Benefits of using SaaS
If all those big companies are using it, it has to speak for something, right? Well, SaaS wouldn’t be such a massive hit in the business world if it hadn’t been for the fantastic value it provides to users compared to traditional software. Of course, it all comes down to saving time, money and effort and increasing efficiency and productivity.
One of the huge perks of using SaaS for many businesses is the possibility of accessing the software anywhere, anytime. It deletes all those scenarios where someone isn’t able to obtain an urgently needed software because they are not present at the physical location. The only thing necessary for accessing cloud services is Internet connection – how, where, and when you connect is up to you.
Low ownership costs
Hardware and software maintenance grow to become a considerable expenditure over time.
When you opt for a SaaS solution for your business, the subscription price includes maintenance costs. Also, since you don’t have to worry about infrastructure, you won’t have to pay an arm and a leg for an IT staff army.
Deploying SaaS can save you a tremendous amount of money in the long-term, especially if you’re managing a large team. If you learn how to use it right and utilize it to the max, software-as-a-service can be a huge money-saver.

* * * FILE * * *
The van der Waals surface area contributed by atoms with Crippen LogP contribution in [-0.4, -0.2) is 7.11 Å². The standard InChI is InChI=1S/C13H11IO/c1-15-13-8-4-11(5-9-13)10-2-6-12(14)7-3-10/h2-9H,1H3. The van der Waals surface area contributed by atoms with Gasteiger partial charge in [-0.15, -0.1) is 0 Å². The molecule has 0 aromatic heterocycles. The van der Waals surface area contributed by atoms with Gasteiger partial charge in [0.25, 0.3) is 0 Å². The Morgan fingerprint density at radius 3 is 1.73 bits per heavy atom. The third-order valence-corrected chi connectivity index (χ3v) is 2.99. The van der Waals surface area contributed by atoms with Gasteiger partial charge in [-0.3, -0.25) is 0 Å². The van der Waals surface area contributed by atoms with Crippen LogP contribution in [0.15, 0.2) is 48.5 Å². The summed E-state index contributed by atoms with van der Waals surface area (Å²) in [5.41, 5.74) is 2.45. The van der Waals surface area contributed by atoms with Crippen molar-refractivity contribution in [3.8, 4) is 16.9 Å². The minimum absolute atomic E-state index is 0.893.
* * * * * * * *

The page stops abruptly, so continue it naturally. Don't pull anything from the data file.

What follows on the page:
Low installation costs
There is absolutely no installation necessary for using the software as a service. It implies additional savings compared to the traditional way of doing things. It means that you won’t have to invest extra money to provide the necessary infrastructure from your company’s side.
A software license is an initial cost that you will have regardless of whether you use the software as a service or as a product. When you use it as a product, you will have to make additional implementation and configuration investments. These are costs that don’t exist in the SaaS scenario.
Quick and easy set up
If you need a software solution right here, right now, you will be quite disappointed if you go with locally-hosted software. Everything that you host on-premises usually takes ages to set up, install, and configure. When it comes to SaaS products, all it takes is a couple of clicks, and you’re there!